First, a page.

This language of the lease falls within the purview of Section 110, sub. b of Title 11 of the United States Code Annotated. The parties to the lease obviously had in mind an equity receivership or an ordinary proceeding in bankruptcy as such proceedings existed in 1906 and which might have brought about a transfer or an "underletting" of the premises by operation of law and contrary to the wishes of the landlord-lessor. The provisions of subparagraph l of Section 205 categorize the proceeding at bar and the rights of persons in connection with property of the debtor as if the proceeding were one in which a voluntary petition in bankruptcy had been filed and an adjudication had been made thereon. The decision of the Supreme Court in Finn v. Meighan, 65 S. Ct. 1147, 1148, is helpful, though in that case the pertinent provision of the lease specified the filing of a "petition in bankruptcy." Since the phrase "whether at law or in equity or otherwise", employed to denominate the proceedings which may terminate the lease by breach of its provisions must be deemed to include ordinary bankruptcy proceedings, we have no difficulty in concluding, as did the court below,*fn1 that the lease was breached when it was adopted by the trustee and the landlord-lessor is entitled to re-enter the premises.
The appellant's second contention is that the termination of the lease and the order allowing re-entry by the lessor were premature because they preceded consideration of a plan of reorganization. This position seems also to be without merit. The appellant relies on the principle enunciated in Continental Illinois Nat. Bank v. Rock Island Ry., 294 U.S. 648, 55 S. Ct. 595, 79 L. Ed. 1110, but we think that decision is inapplicable. The Rock Island system consisted of over 8,000 miles of right-of-way running through many States. The railroad had a complicated financial structure and it would have been impossible to prepare a plan of reorganization if there had been recurring sales of its securities. Consequently the court enjoined such sales pending the submission of a plan of reorganization. The debtor in the case at bar is a short switching railroad having nine miles of main stem track. It has no outstanding bonds or other evidences of indebtedness. No securities are involved. All of the debtor's stock is owned by Seatrain Lines, Inc. It appears that the Section 77 petition was filed by the debtor because it desired to procure a lease of the railroad on more favorable terms. Under the circumstances it can scarcely be held that the court below has abused its discretion in permitting a re-entry by the landlord.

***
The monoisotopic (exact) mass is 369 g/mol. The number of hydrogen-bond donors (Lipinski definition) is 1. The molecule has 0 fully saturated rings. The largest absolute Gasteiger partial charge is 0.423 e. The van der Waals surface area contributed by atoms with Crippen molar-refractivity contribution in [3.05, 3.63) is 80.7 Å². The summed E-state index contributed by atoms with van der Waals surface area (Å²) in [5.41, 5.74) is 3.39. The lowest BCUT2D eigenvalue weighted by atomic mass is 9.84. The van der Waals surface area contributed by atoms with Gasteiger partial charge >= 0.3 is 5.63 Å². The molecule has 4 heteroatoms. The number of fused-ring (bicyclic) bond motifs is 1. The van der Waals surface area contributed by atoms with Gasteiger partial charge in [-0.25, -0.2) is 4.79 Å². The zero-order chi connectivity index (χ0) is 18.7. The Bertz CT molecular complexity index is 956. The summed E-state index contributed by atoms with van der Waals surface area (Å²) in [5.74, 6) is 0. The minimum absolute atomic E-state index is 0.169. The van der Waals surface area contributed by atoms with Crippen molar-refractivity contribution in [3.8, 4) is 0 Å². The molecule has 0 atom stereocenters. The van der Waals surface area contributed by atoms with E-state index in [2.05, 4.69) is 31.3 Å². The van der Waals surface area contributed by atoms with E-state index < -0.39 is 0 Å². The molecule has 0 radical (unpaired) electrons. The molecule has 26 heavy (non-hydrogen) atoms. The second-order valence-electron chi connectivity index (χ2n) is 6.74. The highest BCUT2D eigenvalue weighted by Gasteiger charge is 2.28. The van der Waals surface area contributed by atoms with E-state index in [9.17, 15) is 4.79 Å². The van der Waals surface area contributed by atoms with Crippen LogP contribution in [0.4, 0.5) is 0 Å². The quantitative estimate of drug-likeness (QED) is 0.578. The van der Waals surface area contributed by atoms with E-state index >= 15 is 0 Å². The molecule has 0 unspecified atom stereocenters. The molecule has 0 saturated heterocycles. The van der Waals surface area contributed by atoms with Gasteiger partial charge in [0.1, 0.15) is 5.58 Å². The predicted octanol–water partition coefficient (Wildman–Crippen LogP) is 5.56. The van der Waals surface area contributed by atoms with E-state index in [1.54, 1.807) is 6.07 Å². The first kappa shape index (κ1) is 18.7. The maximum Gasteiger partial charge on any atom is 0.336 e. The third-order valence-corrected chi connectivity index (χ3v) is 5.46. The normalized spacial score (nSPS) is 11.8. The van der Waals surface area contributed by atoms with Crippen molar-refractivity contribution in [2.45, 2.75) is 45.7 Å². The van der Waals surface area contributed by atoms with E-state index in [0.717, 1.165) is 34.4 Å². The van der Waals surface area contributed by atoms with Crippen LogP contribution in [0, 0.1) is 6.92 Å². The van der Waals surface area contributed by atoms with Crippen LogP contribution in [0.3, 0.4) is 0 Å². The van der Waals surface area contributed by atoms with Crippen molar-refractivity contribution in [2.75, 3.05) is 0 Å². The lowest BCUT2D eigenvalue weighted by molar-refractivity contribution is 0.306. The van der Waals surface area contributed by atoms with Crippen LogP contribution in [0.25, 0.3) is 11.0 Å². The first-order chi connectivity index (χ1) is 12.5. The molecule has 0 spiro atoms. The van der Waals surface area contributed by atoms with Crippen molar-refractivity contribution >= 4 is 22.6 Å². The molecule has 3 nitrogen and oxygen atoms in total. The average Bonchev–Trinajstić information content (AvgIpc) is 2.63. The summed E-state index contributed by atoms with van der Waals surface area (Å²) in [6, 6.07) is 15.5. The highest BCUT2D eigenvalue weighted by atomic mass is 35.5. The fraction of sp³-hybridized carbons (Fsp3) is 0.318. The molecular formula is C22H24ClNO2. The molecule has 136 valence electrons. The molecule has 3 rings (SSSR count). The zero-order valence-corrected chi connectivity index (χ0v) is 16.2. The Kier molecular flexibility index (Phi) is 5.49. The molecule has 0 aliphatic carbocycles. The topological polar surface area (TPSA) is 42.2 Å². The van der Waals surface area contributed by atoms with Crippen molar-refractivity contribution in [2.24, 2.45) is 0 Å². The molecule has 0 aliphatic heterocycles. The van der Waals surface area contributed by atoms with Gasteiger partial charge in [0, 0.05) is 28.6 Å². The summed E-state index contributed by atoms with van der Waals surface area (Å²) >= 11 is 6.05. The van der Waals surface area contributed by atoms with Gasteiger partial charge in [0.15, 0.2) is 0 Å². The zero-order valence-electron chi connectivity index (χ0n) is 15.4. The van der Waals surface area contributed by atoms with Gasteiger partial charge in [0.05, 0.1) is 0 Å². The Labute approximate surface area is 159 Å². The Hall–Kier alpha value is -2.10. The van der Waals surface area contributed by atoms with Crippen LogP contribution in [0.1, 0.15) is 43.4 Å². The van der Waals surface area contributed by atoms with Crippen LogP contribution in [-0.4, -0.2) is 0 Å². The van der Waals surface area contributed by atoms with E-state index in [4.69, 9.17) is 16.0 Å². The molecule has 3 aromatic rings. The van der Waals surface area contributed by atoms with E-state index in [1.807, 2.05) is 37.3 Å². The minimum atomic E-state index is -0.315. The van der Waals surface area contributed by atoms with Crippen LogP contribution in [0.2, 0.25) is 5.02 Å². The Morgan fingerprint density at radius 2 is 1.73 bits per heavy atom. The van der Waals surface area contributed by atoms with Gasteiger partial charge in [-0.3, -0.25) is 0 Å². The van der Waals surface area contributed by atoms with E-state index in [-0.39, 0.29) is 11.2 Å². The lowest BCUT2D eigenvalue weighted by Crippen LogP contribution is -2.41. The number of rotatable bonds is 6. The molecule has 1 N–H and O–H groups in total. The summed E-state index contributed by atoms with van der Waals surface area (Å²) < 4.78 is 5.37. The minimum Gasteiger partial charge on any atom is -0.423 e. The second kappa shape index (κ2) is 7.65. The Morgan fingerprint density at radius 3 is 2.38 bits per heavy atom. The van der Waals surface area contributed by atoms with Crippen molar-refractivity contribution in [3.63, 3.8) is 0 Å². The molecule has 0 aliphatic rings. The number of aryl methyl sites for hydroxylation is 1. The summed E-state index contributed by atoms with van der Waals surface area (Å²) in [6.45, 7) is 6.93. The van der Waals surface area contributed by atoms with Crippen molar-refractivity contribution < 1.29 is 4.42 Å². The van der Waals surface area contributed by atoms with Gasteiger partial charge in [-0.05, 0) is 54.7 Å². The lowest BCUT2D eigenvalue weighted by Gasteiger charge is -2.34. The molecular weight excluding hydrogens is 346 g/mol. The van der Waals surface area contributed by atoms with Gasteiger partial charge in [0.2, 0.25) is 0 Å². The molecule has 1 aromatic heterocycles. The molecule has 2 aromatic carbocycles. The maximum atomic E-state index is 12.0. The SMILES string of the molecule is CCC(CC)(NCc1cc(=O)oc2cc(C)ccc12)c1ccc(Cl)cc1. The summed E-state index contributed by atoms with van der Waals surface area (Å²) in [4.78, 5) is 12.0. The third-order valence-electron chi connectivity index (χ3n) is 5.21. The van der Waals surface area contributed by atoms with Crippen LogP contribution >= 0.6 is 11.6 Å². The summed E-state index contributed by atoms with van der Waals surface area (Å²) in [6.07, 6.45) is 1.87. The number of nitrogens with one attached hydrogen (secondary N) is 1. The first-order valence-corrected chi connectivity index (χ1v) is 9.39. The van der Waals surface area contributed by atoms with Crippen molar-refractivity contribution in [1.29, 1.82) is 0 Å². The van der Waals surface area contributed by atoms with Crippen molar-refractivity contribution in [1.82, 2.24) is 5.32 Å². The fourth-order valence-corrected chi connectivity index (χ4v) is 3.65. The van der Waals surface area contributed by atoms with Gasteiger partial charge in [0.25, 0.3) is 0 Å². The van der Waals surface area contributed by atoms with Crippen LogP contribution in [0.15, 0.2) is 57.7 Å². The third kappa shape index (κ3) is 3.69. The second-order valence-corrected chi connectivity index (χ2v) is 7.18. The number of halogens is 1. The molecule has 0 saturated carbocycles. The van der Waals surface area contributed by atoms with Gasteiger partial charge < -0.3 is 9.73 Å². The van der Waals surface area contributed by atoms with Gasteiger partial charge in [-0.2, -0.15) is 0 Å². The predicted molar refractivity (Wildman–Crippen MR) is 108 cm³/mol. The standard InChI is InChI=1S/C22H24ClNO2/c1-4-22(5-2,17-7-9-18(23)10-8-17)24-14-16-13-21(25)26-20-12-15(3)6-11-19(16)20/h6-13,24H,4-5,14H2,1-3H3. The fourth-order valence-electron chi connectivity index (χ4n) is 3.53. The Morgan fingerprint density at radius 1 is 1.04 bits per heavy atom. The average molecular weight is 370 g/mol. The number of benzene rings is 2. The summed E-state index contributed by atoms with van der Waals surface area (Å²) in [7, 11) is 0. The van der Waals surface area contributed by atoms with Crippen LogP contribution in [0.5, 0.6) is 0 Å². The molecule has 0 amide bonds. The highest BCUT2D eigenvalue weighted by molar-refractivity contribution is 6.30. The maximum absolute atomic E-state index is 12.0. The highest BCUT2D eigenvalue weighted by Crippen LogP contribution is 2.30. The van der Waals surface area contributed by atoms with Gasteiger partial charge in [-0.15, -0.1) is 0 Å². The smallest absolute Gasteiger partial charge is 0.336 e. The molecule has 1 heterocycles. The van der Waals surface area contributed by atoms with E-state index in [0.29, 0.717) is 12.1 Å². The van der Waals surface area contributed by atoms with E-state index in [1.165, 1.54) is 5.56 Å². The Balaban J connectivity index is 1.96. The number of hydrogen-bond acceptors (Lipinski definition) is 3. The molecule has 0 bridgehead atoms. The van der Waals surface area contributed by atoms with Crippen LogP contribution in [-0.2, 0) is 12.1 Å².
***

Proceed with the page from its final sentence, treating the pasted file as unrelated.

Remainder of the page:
The final point raised by the trustee is that the order complained of is improvident because it requires that all of the property of the debtor in the possession or control of the trustee and used for railroad purposes, be delivered to the landlord. The trustee points out that there are undetermined claims in respect to some of this property. But the property subject to dispute is inconsequential, consisting only of two lengths of track 265 feet in length, leading to a dead-end siding, and another 20 foot length of track, leading to a float-bridge. But the order complained of is a wise one for it permits the operation of this small trackage as a part of the main stem of the railroad and in addition provides means whereby the contested claims may be disposed of promptly.
The order appealed from is ...